NJ alderman concerned about impact of monkeypox on gay community

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MONTCLAIR, NJ — Peter Yacobellis is concerned about monkeypox, both as a gay man and as an elected official. But it’s not just the potential health effects of the disease that the Montclair councilman is concerned about — it’s society’s response.

Yacobellis, a longtime advocate for LGBTQ rights in Essex County, recently shared some of his concerns about monkeypox, including its impact on the gay community. Read more: Some Monkeypox vaccines available for Montclair, Verona, Cedar Grove

“As a gay man, seeing this disease disproportionately affect my community, I fear the government response has been inadequate and state and federal authorities must step it up,” Yacobellis wrote in an email. tuesday.

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“When it comes to vaccination, we know the federal government is working to increase supply,” he told Patch. “But we know from experience with COVID-19 that we cannot rely on vaccination as a prevention tool in these early days. So that begs the question – given that we don’t have enough vaccines right now – why aren’t we looking for contracts more aggressively or ordering people to self-quarantine if they show symptoms or suspect they’ve been exposed?”

Yacobellis’ concern is shared by GLAAD – one of the world’s largest lesbian, gay, bisexual, transgender and queer rights organizations – which recently said that news of the availability of additional doses of monkeypox vaccine is “welcome and urgently needed”.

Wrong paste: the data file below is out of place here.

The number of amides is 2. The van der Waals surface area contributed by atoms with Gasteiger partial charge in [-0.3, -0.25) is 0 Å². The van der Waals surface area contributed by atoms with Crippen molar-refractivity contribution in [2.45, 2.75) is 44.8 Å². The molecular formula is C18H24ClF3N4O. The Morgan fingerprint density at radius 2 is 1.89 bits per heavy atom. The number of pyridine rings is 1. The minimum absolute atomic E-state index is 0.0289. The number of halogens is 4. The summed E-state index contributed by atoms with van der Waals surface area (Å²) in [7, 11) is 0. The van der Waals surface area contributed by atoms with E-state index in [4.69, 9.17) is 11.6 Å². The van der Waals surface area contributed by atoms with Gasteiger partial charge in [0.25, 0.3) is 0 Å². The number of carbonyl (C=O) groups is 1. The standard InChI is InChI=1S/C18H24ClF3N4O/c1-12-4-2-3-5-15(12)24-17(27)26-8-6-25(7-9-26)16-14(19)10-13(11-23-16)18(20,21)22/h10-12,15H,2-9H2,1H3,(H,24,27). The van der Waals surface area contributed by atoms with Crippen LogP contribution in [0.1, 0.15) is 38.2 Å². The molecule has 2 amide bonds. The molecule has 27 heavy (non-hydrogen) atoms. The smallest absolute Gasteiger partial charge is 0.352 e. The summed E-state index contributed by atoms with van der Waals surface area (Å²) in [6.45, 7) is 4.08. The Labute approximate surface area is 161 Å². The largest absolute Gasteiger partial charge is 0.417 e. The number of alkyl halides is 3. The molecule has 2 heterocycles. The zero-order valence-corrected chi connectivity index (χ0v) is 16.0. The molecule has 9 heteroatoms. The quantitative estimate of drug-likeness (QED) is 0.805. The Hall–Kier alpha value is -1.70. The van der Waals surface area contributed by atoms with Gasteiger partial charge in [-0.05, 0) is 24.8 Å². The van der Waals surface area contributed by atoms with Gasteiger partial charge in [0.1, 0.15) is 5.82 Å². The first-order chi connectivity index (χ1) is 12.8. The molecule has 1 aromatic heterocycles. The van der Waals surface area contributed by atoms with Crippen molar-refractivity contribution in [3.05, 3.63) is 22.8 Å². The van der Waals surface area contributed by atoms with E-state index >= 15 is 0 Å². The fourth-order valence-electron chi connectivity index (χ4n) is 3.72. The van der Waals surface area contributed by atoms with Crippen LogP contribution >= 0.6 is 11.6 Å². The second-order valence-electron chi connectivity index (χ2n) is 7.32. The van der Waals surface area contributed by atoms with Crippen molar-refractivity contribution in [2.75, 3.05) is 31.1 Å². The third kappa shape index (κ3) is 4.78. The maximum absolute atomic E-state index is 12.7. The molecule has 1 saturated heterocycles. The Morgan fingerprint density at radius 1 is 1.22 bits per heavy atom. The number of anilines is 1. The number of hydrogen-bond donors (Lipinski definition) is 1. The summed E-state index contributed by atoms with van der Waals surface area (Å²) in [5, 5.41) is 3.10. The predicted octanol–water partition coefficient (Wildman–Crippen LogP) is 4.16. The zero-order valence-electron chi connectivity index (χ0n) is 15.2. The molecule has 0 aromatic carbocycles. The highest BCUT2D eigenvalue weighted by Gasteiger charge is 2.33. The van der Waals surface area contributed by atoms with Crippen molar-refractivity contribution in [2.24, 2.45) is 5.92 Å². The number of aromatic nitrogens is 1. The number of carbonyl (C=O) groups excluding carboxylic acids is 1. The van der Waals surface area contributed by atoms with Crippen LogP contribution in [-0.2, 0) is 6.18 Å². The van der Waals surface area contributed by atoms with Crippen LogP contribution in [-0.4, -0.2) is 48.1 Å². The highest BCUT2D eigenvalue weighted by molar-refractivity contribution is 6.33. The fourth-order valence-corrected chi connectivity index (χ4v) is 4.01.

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“As we have seen with HIV, COVID-19 and now [monkeypox]discrimination, misinformation, racism and systemic health system failures continue to test the health of LGBTQ Americans as well as public health and safety – especially for LGBTQ people of color,” DaShawn said. Usher, director of GLADD.

“All people are susceptible to [monkeypox]but it emerged early in LGBTQ communities, which brought additional stigma for us,” Usher said.

According to the Centers for Disease Control and Prevention (CDC), monkeypox – which was discovered in 1958 – has symptoms similar to smallpox, but milder. The disease is rarely fatal.

CDC says monkey pox can spread from person to person through:

  • direct contact with infectious rashes, scabs, or body fluids
  • respiratory secretions during prolonged face-to-face contact or during intimate physical contact, such as kissing, hugging, or having sex
  • touching items (such as clothing or bedding) that have already touched the infectious rash or bodily fluids
  • pregnant women can transmit the virus to their fetus through the placenta

There have been 1,972 confirmed cases of the virus in the United States, according to the CDC. According to New Jersey health officials, the state recorded 41 cases of monkeypox on Monday. Read more: NJ monkeypox cases double in 5 days

No one has died of the disease in the United States, The New York Times reported Monday.

While public health experts say the risk of monkeypox is not limited to gay or bisexual mensome of the cases reported so far have involved men who have sex with men.

A New Jersey Department of Health spokesperson issued the following statement to Patch on Wednesday: